But my true, initial reaction to the excuse was it just hearkened back to our good “friend” Larry Quinn and his approach a couple seasons back. The season was 2008 and after an up and down season, the Sabres started to make some noise in February. The team was playing better, winning some games, and Ryan Miller was on one of those stretches when he looked like an NHL goaltender. Then the infamous collision with Scott Gomez occurred, and the Sabres went in a tailspin after Miller injured his ankle as the team did not play well with Patrick Lalime in net. After the season, the much reviled Quinn remarked that the Sabres would have made the playoffs had Miller not been hurt and said they should be given a “mulligan”.

The Golisano/Quinn operation was so hated by the end of their run that remarks like this just added to the impression that there was no accountability all the way to the top of the organization for putting an inferior product on the ice. It was a cop out, a convenient answer to a more complex problem. Typical smooth talking by the ever arrogant Quinn. In the end, it would be one of those things we remembered him by, the success of the 2005 to 2007 forgotten by the failings in those later years.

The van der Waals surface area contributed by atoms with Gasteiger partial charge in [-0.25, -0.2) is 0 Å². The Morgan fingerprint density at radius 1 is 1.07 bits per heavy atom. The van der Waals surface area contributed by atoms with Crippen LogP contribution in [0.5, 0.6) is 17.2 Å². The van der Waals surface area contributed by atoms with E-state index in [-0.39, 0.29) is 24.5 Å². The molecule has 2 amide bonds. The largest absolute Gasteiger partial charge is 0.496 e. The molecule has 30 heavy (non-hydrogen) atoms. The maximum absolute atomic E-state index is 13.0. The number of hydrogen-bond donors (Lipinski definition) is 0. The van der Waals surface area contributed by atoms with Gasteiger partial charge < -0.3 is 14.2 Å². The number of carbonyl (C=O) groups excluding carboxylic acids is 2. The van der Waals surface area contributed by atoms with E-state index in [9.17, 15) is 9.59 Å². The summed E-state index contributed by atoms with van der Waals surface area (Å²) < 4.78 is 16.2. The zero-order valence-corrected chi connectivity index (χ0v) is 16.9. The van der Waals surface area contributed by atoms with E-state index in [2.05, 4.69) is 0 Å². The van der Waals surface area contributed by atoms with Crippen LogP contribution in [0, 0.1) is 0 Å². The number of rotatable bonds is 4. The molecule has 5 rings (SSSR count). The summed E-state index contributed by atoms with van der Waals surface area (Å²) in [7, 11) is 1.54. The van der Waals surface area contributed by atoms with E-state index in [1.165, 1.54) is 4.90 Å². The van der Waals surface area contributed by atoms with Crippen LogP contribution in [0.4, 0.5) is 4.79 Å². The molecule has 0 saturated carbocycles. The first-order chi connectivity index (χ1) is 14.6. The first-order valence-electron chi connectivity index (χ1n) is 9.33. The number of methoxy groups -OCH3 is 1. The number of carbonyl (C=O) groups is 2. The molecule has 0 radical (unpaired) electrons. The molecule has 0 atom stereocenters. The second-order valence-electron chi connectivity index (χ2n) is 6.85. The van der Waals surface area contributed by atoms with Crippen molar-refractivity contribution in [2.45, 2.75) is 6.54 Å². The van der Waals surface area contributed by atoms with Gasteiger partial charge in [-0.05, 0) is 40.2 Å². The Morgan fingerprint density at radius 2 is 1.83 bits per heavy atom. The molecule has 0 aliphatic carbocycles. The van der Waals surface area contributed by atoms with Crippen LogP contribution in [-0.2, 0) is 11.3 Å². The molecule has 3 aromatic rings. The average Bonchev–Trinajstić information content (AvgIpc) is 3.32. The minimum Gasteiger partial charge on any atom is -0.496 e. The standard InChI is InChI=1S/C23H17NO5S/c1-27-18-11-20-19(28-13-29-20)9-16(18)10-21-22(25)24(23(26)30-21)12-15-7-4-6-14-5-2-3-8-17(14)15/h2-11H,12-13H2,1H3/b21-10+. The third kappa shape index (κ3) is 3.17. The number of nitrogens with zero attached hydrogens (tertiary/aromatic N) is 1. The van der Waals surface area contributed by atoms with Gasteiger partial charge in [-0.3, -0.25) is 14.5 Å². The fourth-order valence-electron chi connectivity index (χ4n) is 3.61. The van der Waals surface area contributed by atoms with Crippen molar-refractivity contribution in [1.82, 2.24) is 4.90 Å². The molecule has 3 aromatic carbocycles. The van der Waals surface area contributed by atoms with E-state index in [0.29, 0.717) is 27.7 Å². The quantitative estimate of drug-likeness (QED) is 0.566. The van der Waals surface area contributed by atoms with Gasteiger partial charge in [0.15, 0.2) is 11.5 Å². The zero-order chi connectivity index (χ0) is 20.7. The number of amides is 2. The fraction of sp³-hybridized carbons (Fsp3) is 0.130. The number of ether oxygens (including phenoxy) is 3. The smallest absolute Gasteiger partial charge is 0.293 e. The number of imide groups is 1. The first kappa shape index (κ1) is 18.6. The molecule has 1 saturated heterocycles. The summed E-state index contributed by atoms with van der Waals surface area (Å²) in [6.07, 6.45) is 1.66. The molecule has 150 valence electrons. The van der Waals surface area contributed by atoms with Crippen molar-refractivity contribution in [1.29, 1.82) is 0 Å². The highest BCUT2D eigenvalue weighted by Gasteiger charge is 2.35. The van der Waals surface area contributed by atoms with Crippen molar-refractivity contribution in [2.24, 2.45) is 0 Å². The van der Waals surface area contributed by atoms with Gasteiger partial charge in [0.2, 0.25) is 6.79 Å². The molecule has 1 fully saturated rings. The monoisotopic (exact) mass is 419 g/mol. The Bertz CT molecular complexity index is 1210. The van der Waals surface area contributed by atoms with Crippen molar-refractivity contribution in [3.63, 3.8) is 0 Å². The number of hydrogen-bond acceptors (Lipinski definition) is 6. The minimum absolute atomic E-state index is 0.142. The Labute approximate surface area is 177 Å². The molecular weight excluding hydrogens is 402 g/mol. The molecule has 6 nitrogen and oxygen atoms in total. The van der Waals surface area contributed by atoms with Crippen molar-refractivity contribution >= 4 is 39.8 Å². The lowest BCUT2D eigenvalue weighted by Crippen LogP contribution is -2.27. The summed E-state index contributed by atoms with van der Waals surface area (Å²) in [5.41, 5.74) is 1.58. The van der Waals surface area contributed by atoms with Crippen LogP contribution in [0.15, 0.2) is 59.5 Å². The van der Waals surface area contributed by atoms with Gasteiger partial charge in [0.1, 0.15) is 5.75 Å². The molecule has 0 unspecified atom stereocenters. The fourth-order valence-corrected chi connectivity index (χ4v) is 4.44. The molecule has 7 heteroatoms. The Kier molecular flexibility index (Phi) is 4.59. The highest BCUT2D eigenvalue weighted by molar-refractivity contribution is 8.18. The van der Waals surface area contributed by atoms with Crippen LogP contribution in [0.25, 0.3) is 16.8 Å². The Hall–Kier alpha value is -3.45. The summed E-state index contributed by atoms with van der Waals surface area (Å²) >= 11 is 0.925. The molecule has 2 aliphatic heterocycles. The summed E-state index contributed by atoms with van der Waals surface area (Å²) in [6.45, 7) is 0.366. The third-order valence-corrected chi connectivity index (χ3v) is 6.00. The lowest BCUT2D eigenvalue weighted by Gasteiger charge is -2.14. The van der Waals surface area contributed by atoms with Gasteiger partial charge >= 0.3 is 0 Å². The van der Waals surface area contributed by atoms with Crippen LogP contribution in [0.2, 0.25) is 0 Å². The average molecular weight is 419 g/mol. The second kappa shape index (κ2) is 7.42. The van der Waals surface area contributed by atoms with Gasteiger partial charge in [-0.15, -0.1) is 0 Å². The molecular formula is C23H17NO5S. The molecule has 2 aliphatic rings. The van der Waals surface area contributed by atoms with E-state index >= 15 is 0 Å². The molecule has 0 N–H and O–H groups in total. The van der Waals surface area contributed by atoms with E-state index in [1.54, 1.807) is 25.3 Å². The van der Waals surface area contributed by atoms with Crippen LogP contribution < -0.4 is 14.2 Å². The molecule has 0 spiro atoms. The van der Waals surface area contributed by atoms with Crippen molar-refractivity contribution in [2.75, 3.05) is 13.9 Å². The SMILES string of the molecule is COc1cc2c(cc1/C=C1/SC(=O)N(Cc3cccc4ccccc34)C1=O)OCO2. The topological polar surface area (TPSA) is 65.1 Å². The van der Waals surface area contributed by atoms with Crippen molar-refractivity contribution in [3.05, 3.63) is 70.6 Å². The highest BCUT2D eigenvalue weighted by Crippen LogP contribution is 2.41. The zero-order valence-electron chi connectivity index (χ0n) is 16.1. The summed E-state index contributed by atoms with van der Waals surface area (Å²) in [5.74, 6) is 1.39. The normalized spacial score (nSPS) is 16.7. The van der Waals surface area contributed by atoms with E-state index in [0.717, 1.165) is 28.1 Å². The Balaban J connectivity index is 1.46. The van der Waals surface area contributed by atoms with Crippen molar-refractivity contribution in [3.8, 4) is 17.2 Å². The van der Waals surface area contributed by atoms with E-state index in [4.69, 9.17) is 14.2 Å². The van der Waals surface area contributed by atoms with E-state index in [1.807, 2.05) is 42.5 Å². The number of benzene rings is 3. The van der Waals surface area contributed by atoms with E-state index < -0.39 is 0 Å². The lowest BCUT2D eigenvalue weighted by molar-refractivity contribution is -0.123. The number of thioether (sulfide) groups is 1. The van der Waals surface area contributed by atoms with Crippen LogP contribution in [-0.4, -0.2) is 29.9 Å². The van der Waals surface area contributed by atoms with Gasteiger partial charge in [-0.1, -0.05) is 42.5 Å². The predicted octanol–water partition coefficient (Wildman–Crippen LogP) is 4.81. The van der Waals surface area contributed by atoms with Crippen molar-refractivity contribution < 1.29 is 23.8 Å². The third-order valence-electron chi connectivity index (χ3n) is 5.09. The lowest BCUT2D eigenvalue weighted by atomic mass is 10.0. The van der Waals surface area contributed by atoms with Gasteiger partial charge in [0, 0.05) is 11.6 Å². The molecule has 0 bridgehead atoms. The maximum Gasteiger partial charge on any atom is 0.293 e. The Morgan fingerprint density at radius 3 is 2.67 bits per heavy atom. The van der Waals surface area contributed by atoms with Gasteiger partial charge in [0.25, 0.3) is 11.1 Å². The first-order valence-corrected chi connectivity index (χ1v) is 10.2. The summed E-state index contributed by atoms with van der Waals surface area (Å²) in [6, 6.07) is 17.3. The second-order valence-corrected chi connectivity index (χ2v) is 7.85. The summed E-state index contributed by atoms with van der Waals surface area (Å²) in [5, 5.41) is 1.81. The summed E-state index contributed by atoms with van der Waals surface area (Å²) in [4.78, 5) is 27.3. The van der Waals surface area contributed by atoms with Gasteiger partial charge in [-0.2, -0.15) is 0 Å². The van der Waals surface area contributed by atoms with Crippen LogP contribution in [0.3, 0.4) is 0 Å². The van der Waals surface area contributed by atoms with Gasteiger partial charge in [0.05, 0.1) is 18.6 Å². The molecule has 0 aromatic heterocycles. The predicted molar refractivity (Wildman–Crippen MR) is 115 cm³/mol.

So when Ted Black played the injury card last Wednesday, I felt kind of dirty inside. This was Quinn’s way of doing things, not the straight shooting, on the ball businessman who had done some many good things since Pegula bought the team and appointed him to his role. I was glad to hear Black respond to Joe’s question on whether injuries would be used as an excuse at the end of the year with a no, but his original words were still out there. It was disappointing, especially when Pegula echoed these thoughts as he questioned how they would evaluate the team and players with all the injuries.